The interactive exhibition, “Time-shift Paradox,” is filled with whirring pieces, historical artifacts, giant time machines and an underlying message of our future.
“Creating an environment people can walk within and be completely immersed in — I think that is so much of a different experience than what people have with art usually,” Marable said. “They go to a museum or a gallery, can’t touch anything, you’re removed from it. This kind of art is not that way at all, and I think it helps people relate to the concept.”
Marable is a local artist. He and his family lived in Topeka from 2005 to 2015, where he practiced printmaking in his basement studio and worked on home improvement projects. The Marables then moved to Lawrence, and Justin Marable now works out of his studio at Art Emergency, 721 E. 9th St., in Lawrence.
It was around that time Marable proposed his idea to the arts center and began using his handyman skills professionally.
His installation takes viewers on a journey, following intergalactic travelers through time to determine the fate of the universe. Guests see the time travelers’ home, headquarters and time machine, and toward the end of the exhibition, two alternative universes. Prompts explain what humans can do now to dictate the earth’s future.
“That’s what I try to do with my art in general: deal with deeper-level issues — social and environmental — with satire, so there’s kind of a sense of humor to it to make it more approachable,” Marable said.
“It’s a way to be playful with these more serious issues,” he said, “so people will actually think about them and consider them, and have a dialogue and conversation come out of it, instead of just immediately being turned off because it’s not what they believe politically, religiously or socially.”
Ben Ahlvers, exhibition program director at the arts center, said though this idea has grown exponentially from its first proposal — which fit on a single sheet of paper — he never doubted Marable’s ability to pull it together.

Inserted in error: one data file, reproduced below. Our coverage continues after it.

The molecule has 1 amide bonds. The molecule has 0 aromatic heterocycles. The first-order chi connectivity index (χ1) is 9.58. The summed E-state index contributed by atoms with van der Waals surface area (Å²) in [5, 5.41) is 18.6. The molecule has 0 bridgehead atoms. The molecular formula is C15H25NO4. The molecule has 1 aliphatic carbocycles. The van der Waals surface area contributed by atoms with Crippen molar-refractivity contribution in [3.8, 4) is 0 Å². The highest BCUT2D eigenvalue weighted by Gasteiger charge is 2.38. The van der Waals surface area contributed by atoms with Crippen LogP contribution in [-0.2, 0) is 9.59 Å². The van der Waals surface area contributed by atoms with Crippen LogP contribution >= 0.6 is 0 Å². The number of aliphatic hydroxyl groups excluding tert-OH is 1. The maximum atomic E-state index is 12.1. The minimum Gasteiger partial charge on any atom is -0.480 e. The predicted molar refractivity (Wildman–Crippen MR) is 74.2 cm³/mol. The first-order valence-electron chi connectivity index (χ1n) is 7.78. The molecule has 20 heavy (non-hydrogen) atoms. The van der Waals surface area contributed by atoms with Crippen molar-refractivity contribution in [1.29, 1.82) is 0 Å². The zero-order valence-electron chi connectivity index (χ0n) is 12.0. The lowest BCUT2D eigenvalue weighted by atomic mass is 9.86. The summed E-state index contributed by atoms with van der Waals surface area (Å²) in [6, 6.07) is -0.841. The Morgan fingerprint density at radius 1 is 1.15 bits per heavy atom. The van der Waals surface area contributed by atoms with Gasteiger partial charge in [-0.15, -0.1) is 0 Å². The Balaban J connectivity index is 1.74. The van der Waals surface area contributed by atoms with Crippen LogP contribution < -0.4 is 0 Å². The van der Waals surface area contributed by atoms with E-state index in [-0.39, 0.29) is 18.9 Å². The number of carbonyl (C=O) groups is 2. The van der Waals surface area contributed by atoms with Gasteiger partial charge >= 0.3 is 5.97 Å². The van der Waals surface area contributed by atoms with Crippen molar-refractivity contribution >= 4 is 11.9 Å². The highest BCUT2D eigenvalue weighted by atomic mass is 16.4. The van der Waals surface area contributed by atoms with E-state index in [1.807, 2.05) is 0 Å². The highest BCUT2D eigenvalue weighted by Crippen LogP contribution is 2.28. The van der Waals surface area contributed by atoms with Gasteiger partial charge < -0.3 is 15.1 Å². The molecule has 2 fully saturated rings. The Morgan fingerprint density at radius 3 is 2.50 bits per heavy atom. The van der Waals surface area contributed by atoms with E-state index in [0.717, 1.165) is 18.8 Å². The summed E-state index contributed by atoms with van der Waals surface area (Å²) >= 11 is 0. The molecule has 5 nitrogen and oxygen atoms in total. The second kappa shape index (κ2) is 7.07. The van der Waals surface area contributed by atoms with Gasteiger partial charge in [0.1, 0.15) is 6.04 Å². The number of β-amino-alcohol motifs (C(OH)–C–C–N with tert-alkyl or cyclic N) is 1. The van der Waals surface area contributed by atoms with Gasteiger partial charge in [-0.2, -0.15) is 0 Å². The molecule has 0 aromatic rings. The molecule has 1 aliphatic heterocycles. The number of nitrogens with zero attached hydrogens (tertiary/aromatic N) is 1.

“Upcycling, the re-imagining of waste and materials, is on a wave of aesthetic happening now,” Ahlvers said. “Culture artists are intertwining their work, using pre-existing materials in a way no one thought thought they could be used, so there’s a certain amount of unknown that comes with working that way.”
Marable said he used the science fiction side to appeal to people and has been interested in time travel since childhood.
“Time travel is a tool I use to look at history and research that history,” he said, “to find out what actually happened in the past so we can be better informed in the present.”
The majority of the pieces Marable used are reclaimed, scavenged from ReStore shops and worksites or donated from friends.
Marable’s main media has been printmaking. That’s what he got his degree in, and what he has worked in for more than a decade.
“This is different than anything I have done in my career, so people are going to be really confused how I did this when I’m a printmaker,” he said.
However, Marable said, his latest endeavor has forever changed his future — no pun intended. He said he doesn’t know where it will lead yet, “but it’s definitely been career changing, for sure.”
The free exhibit was set to open with a reception Friday and runs through Feb. 24 at the arts center, 940 New Hampshire St. in Lawrence. The arts center is open 9 a.m. to 9 p.m. daily.
Marable also is the featured artist in the arts center’s 2018 benefit art auction.
Contact reporter Savanna Maue at (785) 295-5621 or @CJFoodFun or @SavannaMaue on Twitter.